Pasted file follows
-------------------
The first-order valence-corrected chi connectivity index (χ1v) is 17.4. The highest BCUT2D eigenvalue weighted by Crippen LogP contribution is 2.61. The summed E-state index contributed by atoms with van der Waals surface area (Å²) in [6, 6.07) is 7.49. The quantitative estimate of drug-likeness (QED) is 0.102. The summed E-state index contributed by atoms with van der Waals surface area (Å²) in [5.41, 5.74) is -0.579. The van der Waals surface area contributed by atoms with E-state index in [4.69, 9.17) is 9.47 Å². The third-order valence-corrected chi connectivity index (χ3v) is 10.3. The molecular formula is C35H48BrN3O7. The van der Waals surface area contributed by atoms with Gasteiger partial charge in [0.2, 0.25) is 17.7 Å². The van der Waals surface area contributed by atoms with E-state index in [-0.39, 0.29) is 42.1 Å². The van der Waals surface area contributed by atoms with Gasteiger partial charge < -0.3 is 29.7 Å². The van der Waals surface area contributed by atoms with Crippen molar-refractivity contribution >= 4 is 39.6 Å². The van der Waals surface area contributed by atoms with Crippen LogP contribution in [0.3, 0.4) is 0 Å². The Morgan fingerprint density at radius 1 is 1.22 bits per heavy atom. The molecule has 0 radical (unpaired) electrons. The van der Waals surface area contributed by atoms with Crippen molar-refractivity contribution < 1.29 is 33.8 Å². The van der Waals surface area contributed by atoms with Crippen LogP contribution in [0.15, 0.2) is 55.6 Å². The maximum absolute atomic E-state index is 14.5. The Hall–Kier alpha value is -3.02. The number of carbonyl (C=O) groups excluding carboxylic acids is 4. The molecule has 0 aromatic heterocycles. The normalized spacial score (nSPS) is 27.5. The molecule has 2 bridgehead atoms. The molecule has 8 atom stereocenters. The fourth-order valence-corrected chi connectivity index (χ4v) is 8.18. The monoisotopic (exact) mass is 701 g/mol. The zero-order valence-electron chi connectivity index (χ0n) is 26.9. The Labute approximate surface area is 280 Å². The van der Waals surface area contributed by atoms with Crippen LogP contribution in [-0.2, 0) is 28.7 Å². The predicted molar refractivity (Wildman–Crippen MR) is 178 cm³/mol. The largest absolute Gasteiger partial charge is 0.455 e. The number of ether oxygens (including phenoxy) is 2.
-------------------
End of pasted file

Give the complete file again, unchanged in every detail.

The first-order valence-corrected chi connectivity index (χ1v) is 17.4. The highest BCUT2D eigenvalue weighted by Crippen LogP contribution is 2.61. The summed E-state index contributed by atoms with van der Waals surface area (Å²) in [6, 6.07) is 7.49. The quantitative estimate of drug-likeness (QED) is 0.102. The summed E-state index contributed by atoms with van der Waals surface area (Å²) in [5.41, 5.74) is -0.579. The van der Waals surface area contributed by atoms with E-state index in [4.69, 9.17) is 9.47 Å². The third-order valence-corrected chi connectivity index (χ3v) is 10.3. The molecular formula is C35H48BrN3O7. The van der Waals surface area contributed by atoms with Gasteiger partial charge in [0.2, 0.25) is 17.7 Å². The van der Waals surface area contributed by atoms with E-state index in [-0.39, 0.29) is 42.1 Å². The van der Waals surface area contributed by atoms with Gasteiger partial charge < -0.3 is 29.7 Å². The van der Waals surface area contributed by atoms with Crippen molar-refractivity contribution >= 4 is 39.6 Å². The van der Waals surface area contributed by atoms with Crippen LogP contribution in [0.3, 0.4) is 0 Å². The Morgan fingerprint density at radius 1 is 1.22 bits per heavy atom. The molecule has 0 radical (unpaired) electrons. The van der Waals surface area contributed by atoms with Crippen molar-refractivity contribution < 1.29 is 33.8 Å². The van der Waals surface area contributed by atoms with Crippen LogP contribution in [0.15, 0.2) is 55.6 Å². The maximum absolute atomic E-state index is 14.5. The Hall–Kier alpha value is -3.02. The number of carbonyl (C=O) groups excluding carboxylic acids is 4. The molecule has 0 aromatic heterocycles. The normalized spacial score (nSPS) is 27.5. The molecule has 2 bridgehead atoms. The molecule has 8 atom stereocenters. The fourth-order valence-corrected chi connectivity index (χ4v) is 8.18. The monoisotopic (exact) mass is 701 g/mol. The zero-order valence-electron chi connectivity index (χ0n) is 26.9. The Labute approximate surface area is 280 Å². The van der Waals surface area contributed by atoms with Crippen LogP contribution in [-0.2, 0) is 28.7 Å². The predicted molar refractivity (Wildman–Crippen MR) is 178 cm³/mol. The largest absolute Gasteiger partial charge is 0.455 e. The number of ether oxygens (including phenoxy) is 2.